Sales is Marketing – But Marketing is NOT Just Sales
If you own a business or have ever been employed at one, you have probably heard the phrase “sales is marketing.” The phrase “sales is marketing” is true, but it is important to note that this doesn’t work when it is reversed. Marketing does not just involve sales, and there are many different facets to marketing that go beyond just your conversion rate and ability to get people to purchase your product.
Why Sales is Marketing
We say “sales is marketing” because all purchases of your product or service are rooted in marketing. You let people know, somehow, either directly or indirectly, about your business, and they became interested enough to search for your information, locate it, and then purchase what you have to offer. If people don’t know about your company, they won’t buy from you. Even if you have the most outdated marketing strategy in the world, your sales will still, in some way, be rooted to your marketing and advertising. In this day and age, businesses have exposure with just the click of the button. In order to improve sales, you have to invest in a clear marketing strategy that will reach a target audience.
While “sales is marketing,” that phrase does not go both ways. Marketing is not just sales. That shouldn’t be the end-all, be-all goal of your marketing campaign, because if it is, then your marketing will be far less effective than it can be. There are many different goalposts when it comes to marketing campaigns and advertising, and sales, while it is the main one, is certainly not standalone. Here are other reasons that marketing is not just all about sales.
Spreading the Word
You’re not just approaching one customer and asking them to buy from you. Marketing, particularly online marketing, is spreading the word to a large group of people—your target audience—and then disseminating information that will lead some of them to you. Marketing is about increasing the scope of the audience and, in turn, the number of people that will hear your message and be led to your company.
Marketing Works Indirectly
Marketing can also be an indirect process. The majority of people give product recommendations on social media, whether they’re posting pictures of what they bought at a particular store or giving advice. Product recommendations are an example of how indirect marketing works; you marketed, got the attention of one person, who then attracted the attention of another.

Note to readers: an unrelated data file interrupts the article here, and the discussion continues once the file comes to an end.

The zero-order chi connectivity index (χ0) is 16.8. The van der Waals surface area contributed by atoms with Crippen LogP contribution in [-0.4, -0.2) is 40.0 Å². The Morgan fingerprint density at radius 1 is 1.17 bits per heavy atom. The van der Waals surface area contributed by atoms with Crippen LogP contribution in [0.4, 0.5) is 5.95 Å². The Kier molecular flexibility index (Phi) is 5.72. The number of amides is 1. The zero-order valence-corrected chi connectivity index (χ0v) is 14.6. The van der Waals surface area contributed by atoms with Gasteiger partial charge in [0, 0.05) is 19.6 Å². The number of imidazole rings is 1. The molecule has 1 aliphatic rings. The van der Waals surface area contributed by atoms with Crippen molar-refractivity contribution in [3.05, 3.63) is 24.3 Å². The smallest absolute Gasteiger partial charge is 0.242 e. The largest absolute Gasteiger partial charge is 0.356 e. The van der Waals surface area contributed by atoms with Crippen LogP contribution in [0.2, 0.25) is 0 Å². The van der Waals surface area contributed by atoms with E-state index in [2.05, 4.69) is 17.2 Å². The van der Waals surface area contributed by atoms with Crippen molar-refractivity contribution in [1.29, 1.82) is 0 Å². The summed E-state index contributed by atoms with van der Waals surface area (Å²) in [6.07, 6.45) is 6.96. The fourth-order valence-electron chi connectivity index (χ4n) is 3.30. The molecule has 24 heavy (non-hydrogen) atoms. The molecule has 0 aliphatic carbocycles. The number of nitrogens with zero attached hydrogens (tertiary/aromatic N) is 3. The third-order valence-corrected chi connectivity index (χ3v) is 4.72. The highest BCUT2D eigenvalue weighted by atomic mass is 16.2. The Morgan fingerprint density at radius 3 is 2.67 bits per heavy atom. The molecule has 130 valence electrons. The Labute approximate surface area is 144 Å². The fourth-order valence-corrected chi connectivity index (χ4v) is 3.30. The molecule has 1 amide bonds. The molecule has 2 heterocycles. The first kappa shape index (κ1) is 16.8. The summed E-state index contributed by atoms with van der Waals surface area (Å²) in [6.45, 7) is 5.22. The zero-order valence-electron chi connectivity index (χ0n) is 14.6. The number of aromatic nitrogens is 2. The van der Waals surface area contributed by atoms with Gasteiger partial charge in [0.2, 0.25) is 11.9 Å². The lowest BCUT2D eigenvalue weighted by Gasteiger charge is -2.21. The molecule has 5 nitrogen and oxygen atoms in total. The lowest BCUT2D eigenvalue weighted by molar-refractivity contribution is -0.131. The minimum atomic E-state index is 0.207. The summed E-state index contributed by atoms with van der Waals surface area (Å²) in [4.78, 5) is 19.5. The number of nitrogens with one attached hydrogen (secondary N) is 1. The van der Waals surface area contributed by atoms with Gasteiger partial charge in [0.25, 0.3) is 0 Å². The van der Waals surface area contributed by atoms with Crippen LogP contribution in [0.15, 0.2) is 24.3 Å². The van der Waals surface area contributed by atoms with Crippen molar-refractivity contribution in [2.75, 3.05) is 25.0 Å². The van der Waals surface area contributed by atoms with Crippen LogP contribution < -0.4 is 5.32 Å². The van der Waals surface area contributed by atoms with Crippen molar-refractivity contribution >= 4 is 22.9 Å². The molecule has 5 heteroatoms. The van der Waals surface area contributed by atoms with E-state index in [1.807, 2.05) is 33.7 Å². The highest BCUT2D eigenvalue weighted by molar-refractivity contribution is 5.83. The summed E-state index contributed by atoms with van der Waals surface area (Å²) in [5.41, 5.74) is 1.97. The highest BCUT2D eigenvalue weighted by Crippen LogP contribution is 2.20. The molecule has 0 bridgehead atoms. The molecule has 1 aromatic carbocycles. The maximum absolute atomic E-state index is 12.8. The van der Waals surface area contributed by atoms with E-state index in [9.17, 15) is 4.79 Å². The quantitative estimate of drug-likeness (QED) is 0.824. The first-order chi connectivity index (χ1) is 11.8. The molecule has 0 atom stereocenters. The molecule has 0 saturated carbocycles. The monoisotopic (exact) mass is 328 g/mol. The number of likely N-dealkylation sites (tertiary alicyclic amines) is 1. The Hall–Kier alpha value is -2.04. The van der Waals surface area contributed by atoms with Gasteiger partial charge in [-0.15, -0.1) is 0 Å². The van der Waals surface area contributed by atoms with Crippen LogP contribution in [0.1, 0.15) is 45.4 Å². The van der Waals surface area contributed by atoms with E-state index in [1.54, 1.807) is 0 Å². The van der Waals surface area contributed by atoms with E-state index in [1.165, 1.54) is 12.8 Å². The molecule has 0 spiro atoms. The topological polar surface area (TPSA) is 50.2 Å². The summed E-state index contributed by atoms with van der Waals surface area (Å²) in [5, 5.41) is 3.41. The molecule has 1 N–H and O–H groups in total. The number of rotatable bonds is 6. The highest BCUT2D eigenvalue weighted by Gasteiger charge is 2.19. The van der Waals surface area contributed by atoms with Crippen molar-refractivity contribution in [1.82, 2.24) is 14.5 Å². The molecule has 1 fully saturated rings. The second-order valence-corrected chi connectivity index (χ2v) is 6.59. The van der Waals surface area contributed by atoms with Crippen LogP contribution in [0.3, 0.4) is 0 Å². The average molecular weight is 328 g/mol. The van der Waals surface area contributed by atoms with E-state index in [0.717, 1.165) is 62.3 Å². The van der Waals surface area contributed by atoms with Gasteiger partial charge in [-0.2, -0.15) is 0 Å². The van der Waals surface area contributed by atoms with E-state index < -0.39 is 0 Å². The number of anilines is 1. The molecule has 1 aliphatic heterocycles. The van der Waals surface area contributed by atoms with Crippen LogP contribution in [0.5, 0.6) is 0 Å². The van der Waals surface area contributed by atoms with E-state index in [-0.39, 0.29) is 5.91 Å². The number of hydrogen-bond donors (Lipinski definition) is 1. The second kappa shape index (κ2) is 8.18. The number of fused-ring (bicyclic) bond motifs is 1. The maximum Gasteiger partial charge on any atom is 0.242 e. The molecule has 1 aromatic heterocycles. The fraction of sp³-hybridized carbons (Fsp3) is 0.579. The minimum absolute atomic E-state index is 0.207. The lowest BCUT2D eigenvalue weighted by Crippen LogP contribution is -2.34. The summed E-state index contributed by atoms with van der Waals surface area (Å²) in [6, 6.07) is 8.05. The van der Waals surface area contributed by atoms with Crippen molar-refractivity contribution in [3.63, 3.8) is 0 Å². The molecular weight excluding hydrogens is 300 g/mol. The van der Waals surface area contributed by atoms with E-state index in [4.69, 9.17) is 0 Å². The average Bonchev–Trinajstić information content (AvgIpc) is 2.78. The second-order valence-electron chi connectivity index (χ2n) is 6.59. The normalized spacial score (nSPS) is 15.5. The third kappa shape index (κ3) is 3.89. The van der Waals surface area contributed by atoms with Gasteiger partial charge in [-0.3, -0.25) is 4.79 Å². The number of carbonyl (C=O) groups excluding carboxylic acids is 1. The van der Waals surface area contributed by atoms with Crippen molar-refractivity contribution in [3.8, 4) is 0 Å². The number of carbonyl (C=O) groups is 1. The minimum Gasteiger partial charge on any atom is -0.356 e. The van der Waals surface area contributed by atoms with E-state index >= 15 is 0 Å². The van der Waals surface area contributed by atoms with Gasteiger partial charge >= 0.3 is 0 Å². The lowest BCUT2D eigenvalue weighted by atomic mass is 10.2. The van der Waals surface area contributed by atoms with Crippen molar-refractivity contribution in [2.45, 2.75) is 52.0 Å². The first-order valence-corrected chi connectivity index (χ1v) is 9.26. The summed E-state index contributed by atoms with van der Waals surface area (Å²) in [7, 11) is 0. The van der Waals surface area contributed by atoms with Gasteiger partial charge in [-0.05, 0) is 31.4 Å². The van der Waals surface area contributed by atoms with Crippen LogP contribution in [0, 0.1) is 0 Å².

There IS a Process to Marketing
The process doesn’t just include two steps: Market and then Sell. The relationship between the two is not necessarily linear. Marketing involves trial and error, and when you do attract someone’s attention, you have to lead them to your website and then convert them. Your “conversion rate” is how many people visit your website and then purchase what you have to offer. This rate isn’t 100%, and the ratio of marketing efforts you make and sales you achieve will never be 1:1.
It’s Also About Your Business’s Reputation
Marketing is about not just sales but also making your business look reputable. You want to demonstrate your business’s character, as well as what you have to offer. Your website isn’t just a list of products saying “Buy This.” It also contains information about the company, its origins, and other character-defining elements that will achieve some level of personal interaction between you and a client.
Sales is marketing, but marketing is not just sales. Marketing is about more than just sales, although that is the primary goal. There are a lot of reasons to engage in a marketing campaign, and sales is not the only one.